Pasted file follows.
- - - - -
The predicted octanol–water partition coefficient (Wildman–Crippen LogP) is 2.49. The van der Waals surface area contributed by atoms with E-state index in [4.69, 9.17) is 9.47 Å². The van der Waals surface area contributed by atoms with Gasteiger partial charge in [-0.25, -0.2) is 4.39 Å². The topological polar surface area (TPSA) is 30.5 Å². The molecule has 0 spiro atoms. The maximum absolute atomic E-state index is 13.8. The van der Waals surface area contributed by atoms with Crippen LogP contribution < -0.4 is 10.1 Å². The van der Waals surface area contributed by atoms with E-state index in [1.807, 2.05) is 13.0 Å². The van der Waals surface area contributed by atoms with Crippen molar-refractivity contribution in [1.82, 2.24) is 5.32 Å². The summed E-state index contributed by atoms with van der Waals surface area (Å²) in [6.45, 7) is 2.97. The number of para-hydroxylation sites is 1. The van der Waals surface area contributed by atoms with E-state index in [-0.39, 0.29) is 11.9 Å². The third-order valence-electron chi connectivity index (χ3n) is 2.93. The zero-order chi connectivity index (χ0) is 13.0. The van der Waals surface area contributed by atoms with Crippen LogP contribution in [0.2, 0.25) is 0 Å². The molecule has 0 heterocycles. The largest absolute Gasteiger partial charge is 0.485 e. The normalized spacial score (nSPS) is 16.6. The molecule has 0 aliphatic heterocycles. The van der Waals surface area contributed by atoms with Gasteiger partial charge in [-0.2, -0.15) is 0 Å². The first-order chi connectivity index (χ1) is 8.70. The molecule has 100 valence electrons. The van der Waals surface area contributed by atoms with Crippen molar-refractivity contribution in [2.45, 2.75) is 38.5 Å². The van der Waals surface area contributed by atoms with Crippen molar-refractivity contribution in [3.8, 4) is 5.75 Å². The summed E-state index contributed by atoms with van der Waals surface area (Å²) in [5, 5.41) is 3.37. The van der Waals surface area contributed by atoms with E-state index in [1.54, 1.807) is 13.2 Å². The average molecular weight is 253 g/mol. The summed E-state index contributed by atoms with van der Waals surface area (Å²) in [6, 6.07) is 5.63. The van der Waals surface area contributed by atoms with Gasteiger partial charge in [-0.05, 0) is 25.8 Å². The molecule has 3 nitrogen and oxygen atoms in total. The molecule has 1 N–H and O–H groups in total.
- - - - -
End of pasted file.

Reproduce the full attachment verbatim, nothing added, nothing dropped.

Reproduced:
The predicted octanol–water partition coefficient (Wildman–Crippen LogP) is 2.49. The van der Waals surface area contributed by atoms with E-state index in [4.69, 9.17) is 9.47 Å². The van der Waals surface area contributed by atoms with Gasteiger partial charge in [-0.25, -0.2) is 4.39 Å². The topological polar surface area (TPSA) is 30.5 Å². The molecule has 0 spiro atoms. The maximum absolute atomic E-state index is 13.8. The van der Waals surface area contributed by atoms with Crippen LogP contribution < -0.4 is 10.1 Å². The van der Waals surface area contributed by atoms with E-state index in [1.807, 2.05) is 13.0 Å². The van der Waals surface area contributed by atoms with Crippen molar-refractivity contribution in [1.82, 2.24) is 5.32 Å². The summed E-state index contributed by atoms with van der Waals surface area (Å²) in [6.45, 7) is 2.97. The number of para-hydroxylation sites is 1. The van der Waals surface area contributed by atoms with E-state index in [-0.39, 0.29) is 11.9 Å². The third-order valence-electron chi connectivity index (χ3n) is 2.93. The zero-order chi connectivity index (χ0) is 13.0. The van der Waals surface area contributed by atoms with Crippen LogP contribution in [0.2, 0.25) is 0 Å². The molecule has 0 heterocycles. The largest absolute Gasteiger partial charge is 0.485 e. The normalized spacial score (nSPS) is 16.6. The molecule has 0 aliphatic heterocycles. The van der Waals surface area contributed by atoms with Gasteiger partial charge in [-0.2, -0.15) is 0 Å². The first-order chi connectivity index (χ1) is 8.70. The molecule has 100 valence electrons. The van der Waals surface area contributed by atoms with Crippen molar-refractivity contribution in [2.45, 2.75) is 38.5 Å². The van der Waals surface area contributed by atoms with Crippen molar-refractivity contribution in [3.8, 4) is 5.75 Å². The summed E-state index contributed by atoms with van der Waals surface area (Å²) in [5, 5.41) is 3.37. The van der Waals surface area contributed by atoms with E-state index in [1.54, 1.807) is 13.2 Å². The average molecular weight is 253 g/mol. The summed E-state index contributed by atoms with van der Waals surface area (Å²) in [6, 6.07) is 5.63. The van der Waals surface area contributed by atoms with Gasteiger partial charge in [-0.05, 0) is 25.8 Å². The molecule has 3 nitrogen and oxygen atoms in total. The molecule has 1 N–H and O–H groups in total.